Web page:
Fleet News

Fleet managers, don’t wait for mobility revolution to happen

Progressive fleet managers are laying the foundations for a future in which their roles will change fundamentally, according to an expert in mobility trends.

Fully autonomous vehicles may still be a few years away, but forward-thinking operators are already seeing the opportunities presented by the other letters in the CASE acronym (Connected, Autonomous, Shared, Electric) to explore how employee and business travel will be transformed in the years to come, said Neckermann Strategic Advisors MD Lukas Neckermann.

His new report, ‘The Mobility Revolution: a primer for fleet managers’, builds on the issues crippling modern cities, primarily air pollution and congestion, to create a compelling business case for a world where the model of one-car-one-driver is superseded by shared, on-demand transport.

“If today the fleet just exists to enable company employees to do their job, the connected vehicle can do so much more.

It reduces insurance costs, it can reduce downtime through predicted maintenance, and it can enable shared use in certain instances,” said Neckermann in a webinar address to the NAFA (National Association of Fellowships Advisors) Foundation.

READ MORE: why are fleet managers morphing into mobility managers? 

 

Morphing into mobility managers

 

He forecast that within five years all new cars will be ‘connected’, with the capability to transmit a wealth of data back to fleet operators, and early adopters of telematics tracking systems are showing how this data can revolutionise business practices.

Neckermann cited one company which had used its ability to track its fleet by downsizing its vehicles.

These now carry only half the tools and half the spare parts that they used to transport, thanks to RFID (radio-frequency identification) technology that tracks which tools and parts are on each vehicle; wherever there’s a high density of vehicles, one can source any tools and parts it needs from another.

“If you are thinking about autonomy and about sharing vehicles, the best way to get on board with this is to gather data. Where are the vehicles, what are they doing, how many miles are they driving every day and what kind of environments are they driving in?” said Neckermann.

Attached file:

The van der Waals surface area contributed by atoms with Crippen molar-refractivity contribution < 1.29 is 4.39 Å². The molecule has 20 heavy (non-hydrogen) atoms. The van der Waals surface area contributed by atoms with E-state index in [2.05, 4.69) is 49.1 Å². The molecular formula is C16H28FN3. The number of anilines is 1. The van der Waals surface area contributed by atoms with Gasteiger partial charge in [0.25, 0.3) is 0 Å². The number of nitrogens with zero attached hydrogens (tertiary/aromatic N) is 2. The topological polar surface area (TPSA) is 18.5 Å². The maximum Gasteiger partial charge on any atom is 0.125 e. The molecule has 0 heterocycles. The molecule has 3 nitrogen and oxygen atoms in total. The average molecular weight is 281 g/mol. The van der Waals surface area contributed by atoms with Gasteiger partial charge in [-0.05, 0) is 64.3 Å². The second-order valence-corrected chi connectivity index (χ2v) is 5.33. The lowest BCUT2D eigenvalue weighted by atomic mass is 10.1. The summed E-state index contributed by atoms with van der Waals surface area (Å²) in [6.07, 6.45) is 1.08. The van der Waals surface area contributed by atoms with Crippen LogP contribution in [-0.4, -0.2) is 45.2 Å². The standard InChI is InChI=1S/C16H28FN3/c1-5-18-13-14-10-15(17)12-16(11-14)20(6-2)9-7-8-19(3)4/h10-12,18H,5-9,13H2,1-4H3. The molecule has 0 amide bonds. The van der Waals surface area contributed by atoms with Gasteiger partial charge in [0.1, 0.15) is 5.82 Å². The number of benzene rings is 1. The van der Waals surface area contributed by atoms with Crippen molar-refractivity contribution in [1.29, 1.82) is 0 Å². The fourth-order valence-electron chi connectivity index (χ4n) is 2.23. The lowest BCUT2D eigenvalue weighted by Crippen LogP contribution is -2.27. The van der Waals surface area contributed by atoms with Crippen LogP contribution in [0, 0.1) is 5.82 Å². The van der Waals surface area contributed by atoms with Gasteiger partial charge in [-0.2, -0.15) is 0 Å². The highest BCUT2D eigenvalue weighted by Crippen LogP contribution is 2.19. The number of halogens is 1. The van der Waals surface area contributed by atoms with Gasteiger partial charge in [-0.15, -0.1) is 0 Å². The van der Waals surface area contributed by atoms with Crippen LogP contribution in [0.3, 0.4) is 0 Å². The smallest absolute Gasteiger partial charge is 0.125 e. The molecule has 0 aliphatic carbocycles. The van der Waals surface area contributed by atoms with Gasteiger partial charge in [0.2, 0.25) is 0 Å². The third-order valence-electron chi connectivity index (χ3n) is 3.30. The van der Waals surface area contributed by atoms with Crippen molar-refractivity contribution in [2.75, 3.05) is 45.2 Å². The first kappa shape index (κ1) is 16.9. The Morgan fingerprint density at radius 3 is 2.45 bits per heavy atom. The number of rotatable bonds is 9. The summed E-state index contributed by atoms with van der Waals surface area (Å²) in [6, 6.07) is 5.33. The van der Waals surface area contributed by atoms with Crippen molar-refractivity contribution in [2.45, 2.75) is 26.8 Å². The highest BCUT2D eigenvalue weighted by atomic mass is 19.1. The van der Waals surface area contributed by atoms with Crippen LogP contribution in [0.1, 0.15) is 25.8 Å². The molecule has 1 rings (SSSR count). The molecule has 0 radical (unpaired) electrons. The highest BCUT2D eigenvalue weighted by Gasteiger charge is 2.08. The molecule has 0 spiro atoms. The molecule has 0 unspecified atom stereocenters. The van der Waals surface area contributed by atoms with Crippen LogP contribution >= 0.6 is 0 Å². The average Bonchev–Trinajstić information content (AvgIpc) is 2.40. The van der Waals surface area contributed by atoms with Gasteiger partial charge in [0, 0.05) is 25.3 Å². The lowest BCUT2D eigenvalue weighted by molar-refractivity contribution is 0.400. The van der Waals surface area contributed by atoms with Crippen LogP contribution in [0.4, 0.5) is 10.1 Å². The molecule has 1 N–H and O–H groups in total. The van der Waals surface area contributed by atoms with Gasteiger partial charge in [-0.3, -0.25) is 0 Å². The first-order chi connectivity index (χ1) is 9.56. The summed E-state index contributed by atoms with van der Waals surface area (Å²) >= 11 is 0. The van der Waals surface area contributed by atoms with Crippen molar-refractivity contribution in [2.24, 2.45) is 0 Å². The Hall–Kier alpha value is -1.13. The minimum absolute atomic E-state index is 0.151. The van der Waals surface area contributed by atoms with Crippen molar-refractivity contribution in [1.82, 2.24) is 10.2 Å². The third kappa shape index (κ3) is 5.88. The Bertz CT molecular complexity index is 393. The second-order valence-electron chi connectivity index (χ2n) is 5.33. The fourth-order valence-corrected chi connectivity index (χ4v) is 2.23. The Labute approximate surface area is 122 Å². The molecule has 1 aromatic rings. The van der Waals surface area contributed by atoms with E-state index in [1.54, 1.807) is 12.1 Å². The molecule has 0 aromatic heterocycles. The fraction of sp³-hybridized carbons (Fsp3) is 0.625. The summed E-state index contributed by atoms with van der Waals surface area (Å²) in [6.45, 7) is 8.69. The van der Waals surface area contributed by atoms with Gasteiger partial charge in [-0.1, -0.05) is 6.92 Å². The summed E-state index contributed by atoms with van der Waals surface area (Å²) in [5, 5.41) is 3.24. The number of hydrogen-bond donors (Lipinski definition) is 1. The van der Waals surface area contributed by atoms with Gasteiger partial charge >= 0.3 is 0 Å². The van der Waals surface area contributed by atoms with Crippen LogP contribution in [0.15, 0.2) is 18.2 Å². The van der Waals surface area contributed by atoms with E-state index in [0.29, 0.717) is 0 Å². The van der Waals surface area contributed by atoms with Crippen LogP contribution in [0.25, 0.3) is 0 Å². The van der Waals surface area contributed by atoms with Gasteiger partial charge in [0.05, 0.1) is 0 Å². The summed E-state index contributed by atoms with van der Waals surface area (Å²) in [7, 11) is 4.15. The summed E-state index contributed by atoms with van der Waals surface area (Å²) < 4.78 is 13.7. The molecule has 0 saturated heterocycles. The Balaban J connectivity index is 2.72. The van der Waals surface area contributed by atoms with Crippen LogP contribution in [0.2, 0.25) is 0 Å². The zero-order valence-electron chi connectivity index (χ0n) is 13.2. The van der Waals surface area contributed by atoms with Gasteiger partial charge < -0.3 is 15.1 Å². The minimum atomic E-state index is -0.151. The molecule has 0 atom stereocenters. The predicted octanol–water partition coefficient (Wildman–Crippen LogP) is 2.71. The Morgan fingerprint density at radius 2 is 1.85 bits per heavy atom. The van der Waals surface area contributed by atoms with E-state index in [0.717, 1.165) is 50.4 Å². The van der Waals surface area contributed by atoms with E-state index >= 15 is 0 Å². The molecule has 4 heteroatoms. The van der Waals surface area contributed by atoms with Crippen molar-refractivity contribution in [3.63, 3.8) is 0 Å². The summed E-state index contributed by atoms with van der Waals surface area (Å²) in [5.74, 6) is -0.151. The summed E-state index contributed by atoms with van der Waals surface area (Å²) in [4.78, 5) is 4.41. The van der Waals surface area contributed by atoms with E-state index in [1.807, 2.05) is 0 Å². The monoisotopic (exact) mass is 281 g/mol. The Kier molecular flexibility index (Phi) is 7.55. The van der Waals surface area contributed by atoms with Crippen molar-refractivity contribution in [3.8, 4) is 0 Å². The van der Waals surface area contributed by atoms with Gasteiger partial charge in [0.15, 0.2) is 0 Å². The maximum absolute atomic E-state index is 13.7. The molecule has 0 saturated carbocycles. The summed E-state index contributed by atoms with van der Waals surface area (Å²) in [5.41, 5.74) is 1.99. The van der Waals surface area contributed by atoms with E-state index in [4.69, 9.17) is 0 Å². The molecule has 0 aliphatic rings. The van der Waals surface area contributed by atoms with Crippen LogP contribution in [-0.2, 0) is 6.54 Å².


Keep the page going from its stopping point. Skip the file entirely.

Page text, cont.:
Armed with this information, he added, fleet managers can identify which vehicles could be shared.

“Fleets will acquire fewer passenger and commercial vehicles. It will become economically feasible to share vehicles supplied by mobility companies rather than acquire cars, vans, pick-ups, buses and commercial trucks that spend most of their time in parking lots,” said Neckermann.

He put the case that many employees will welcome this development, with car ownership losing its lustre in urban areas, where it is no longer “the default mode of transport,” although he conceded that a two-tier transport sector might emerge with rural employees maintaining individual car ownership while city staff switch to shared solutions. 

“We believe fleet managers have a key role to play in the vision that mayors and city planners are painting to reduce the congestion, pollution, and traffic fatalities coming from vehicles jammed into city streets – and with it, the rollout and implementation of connected, autonomous, shared and electric vehicles,” said the report.

“Over the next few years, as new options become available, fleet managers will have gone through one entire cycle of consulting their users on new mobility.

"They themselves will have gone on a journey from initially managing grey fleets, perk cars and commercial vehicles, to outsourcing and leasing, ending with car sharing, mixed mode mobility and even overseeing shared autonomous fleets. Almost cliché, the fleet manager will become a mobility manager.”

 

This editorial feature appears in the December 13, 2018  issue of Fleet News and is sponsored by Goodyear 

Sponsor's comment provided by David Morris, business account manager, Goodyear Dunlop Tyres UK 

 

At Goodyear, we are focused on what the future holds and how we will be able to respond to it.

To celebrate our 120th anniversary we conducted a

‘Transport of the Future’ survey to find out what members of the

UK public think the future holds for mobility and cities of the future. We asked what they thought the world would look like in 120 years’ time.

According to respondents, cars will still exist, though three quarters believe they will be completely self-driving and half even envision vehicles that will levitate via magnets. A further 88% believe that all cars will have WiFi.

Despite predicted advances in motoring technology, fewer than one in five believe everyone will still use personal cars to commute.

Instead, the survey found that public transport will revolutionise our cities. A quarter of respondents predict that our cities will become pedestrianised, accessible via monorails and 23% envision trains that will operate on different levels, dependent on their speed and whether they are cargo or passenger trains.

Personal transport won’t be the only arena to evolve, 44% of people agreed that same day deliveries will be the norm and more than a quarter anticipated that same hour deliveries will have been rolled out nationwide.

To achieve these delivery times, more than a third believe that door to door deliveries will be made by drones, while a fifth envision self-driving robots operating from a central depot.

The mobility ecosystem is changing at an unprecedented rate and, at Goodyear, we look forward to providing safe, smart and sustainable products and services in the future, whatever that may entail.

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